We have talked exhaustively about Public Domain, but what about Fair Use which is modifying non-public domain resources enough to make them new works.

While many Youtube creators and Artists take advantage of Fair Use, I stay away from it because I am not a lawyer and there are so many Public Domain resources that I can utilize without worrying about stepping over the line.

If you are thinking about using Fair Use instead of Public Domain, please listen to the fabulous lawyer Emily D. Baker talk about Fair Use!

If you are going to use Fair Use here some things to think about:

First off, make sure you read through the Fair Use FAQ on to get more info.

Then read this article about how Andy Warhol's painting of Prince was NOT derivative enough to satisfy the Supreme Court.

Here is also a good article about avoiding Music Licensing problems.

2. What About Using Public Domain Creative Commons Image Sites?

When you are using Public Domain images in commercial use you need to be careful because there are serious ramifications (monetarily) for accidentally breaking copyright.

When you are considering using contemporary Public Domain images, try and find sites with a Creative Commons 0 license.

According to Creative Commons, “CC0 enables scientists, educators, artists and other creators and owners of copyright- or database-protected content to waive those interests in their works and thereby place them as completely as possible in the public domain, so that others may freely build upon, enhance and reuse the works for any purposes without restriction under copyright or database law.”

I tend to only use purchased stock photos for commercial use, but if you are looking for free images, you might want explore Creative Commons licenses more!

Additional Resource: Free Stock Photos With Creative Commons 0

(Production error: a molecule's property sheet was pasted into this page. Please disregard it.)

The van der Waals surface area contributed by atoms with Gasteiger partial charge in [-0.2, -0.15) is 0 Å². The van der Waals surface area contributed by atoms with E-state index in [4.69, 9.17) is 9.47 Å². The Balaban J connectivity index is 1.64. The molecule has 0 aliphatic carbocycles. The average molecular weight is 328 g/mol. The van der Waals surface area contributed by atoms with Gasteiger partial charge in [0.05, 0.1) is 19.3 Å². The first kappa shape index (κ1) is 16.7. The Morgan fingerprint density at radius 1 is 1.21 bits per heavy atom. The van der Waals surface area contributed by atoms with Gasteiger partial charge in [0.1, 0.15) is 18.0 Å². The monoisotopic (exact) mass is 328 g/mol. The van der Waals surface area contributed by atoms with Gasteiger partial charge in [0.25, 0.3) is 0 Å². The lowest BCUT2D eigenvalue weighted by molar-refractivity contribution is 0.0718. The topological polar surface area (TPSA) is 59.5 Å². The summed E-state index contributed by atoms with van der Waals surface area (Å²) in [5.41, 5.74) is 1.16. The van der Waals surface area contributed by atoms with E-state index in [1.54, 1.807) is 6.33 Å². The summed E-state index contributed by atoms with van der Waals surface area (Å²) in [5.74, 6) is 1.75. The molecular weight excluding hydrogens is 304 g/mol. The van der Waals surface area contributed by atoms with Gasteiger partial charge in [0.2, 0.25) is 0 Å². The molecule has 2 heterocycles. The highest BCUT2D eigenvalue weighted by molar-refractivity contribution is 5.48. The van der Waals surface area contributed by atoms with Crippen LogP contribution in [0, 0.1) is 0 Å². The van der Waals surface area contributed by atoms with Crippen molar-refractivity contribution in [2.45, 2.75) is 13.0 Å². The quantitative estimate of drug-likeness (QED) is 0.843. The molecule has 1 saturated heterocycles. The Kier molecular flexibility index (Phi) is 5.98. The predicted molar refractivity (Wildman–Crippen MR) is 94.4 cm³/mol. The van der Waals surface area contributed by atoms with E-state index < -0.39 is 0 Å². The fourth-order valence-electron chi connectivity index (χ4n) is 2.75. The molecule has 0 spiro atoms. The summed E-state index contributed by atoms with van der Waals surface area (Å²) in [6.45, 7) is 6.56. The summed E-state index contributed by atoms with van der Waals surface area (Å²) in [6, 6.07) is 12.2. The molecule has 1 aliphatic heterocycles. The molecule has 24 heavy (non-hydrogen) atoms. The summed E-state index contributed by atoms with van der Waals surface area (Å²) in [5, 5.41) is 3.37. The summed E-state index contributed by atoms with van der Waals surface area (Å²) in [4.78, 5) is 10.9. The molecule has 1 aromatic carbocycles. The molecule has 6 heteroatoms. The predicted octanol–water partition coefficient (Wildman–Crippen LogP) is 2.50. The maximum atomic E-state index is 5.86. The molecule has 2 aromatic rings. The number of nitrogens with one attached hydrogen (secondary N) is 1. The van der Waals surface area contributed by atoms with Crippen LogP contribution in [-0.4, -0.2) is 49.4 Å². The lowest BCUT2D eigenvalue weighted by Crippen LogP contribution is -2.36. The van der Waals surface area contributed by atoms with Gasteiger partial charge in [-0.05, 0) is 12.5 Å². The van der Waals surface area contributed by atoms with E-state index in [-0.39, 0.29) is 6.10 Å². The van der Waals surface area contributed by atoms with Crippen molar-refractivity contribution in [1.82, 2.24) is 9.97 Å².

3. How Can Things In The Public Domain Be Trademarked?

This one blew my mind! When I was starting out making Alice In Wonderland products I thought, “sure Alice In Wonderland is in the public domain so I am fine”, But NOPE!

While the book, “Alice's Adventures In Wonderland” by Lewis Carroll IS in the Public Domain, the term “Alice In Wonderland” has been trademarked by Disney.

Alice In Wonderland Disney Trademark

To find out if a term you want to use has been trademarked, do a TESS, US Trademark Search and choose “live” and see if you are free to use that term.

Now, Trademark is different from Copyright, but just know that if you make a huge business decision about using the term Alice In Wonderland you will probably get stomped by Disney who zealously protects their trademarks.

Using Public Domain For Commercial Use

I had thought that this would be a fun little article to write but it turned into a behemoth, multi-day undertaking!

So first off, I was super pleased with how much I understand Copyright, Trademark and Public Domain at this point, but then I wanted to make sure that I gave you the best information that I could from reputable sources.

Hopefully this helps, but if you have more specific questions, I would definitely contact an attorney!

Leveraging Free Public Domain for Commercial Use